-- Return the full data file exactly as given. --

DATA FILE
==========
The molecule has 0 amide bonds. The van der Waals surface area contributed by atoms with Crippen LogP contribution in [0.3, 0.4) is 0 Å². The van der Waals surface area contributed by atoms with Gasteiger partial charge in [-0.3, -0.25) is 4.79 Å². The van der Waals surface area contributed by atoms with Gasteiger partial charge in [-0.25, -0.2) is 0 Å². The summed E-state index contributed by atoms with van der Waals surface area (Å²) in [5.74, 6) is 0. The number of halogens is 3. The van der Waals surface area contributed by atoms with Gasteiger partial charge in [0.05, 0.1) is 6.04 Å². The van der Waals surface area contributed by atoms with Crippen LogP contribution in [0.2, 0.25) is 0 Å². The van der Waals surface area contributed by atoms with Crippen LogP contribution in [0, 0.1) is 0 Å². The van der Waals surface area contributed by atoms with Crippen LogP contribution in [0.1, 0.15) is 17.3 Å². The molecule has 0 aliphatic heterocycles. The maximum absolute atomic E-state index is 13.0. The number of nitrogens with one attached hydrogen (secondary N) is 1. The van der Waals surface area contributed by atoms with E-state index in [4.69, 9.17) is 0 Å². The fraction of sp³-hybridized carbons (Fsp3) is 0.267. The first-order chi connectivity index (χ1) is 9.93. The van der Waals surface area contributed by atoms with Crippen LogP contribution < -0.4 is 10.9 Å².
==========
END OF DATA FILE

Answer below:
The molecule has 0 amide bonds. The van der Waals surface area contributed by atoms with Crippen LogP contribution in [0.3, 0.4) is 0 Å². The van der Waals surface area contributed by atoms with Gasteiger partial charge in [-0.3, -0.25) is 4.79 Å². The van der Waals surface area contributed by atoms with Gasteiger partial charge in [-0.25, -0.2) is 0 Å². The summed E-state index contributed by atoms with van der Waals surface area (Å²) in [5.74, 6) is 0. The number of halogens is 3. The van der Waals surface area contributed by atoms with Gasteiger partial charge in [0.05, 0.1) is 6.04 Å². The van der Waals surface area contributed by atoms with Crippen LogP contribution in [0.2, 0.25) is 0 Å². The van der Waals surface area contributed by atoms with Crippen LogP contribution in [0, 0.1) is 0 Å². The van der Waals surface area contributed by atoms with Crippen LogP contribution in [0.1, 0.15) is 17.3 Å². The molecule has 0 aliphatic heterocycles. The maximum absolute atomic E-state index is 13.0. The number of nitrogens with one attached hydrogen (secondary N) is 1. The van der Waals surface area contributed by atoms with E-state index in [4.69, 9.17) is 0 Å². The fraction of sp³-hybridized carbons (Fsp3) is 0.267. The first-order chi connectivity index (χ1) is 9.93. The van der Waals surface area contributed by atoms with Crippen LogP contribution < -0.4 is 10.9 Å².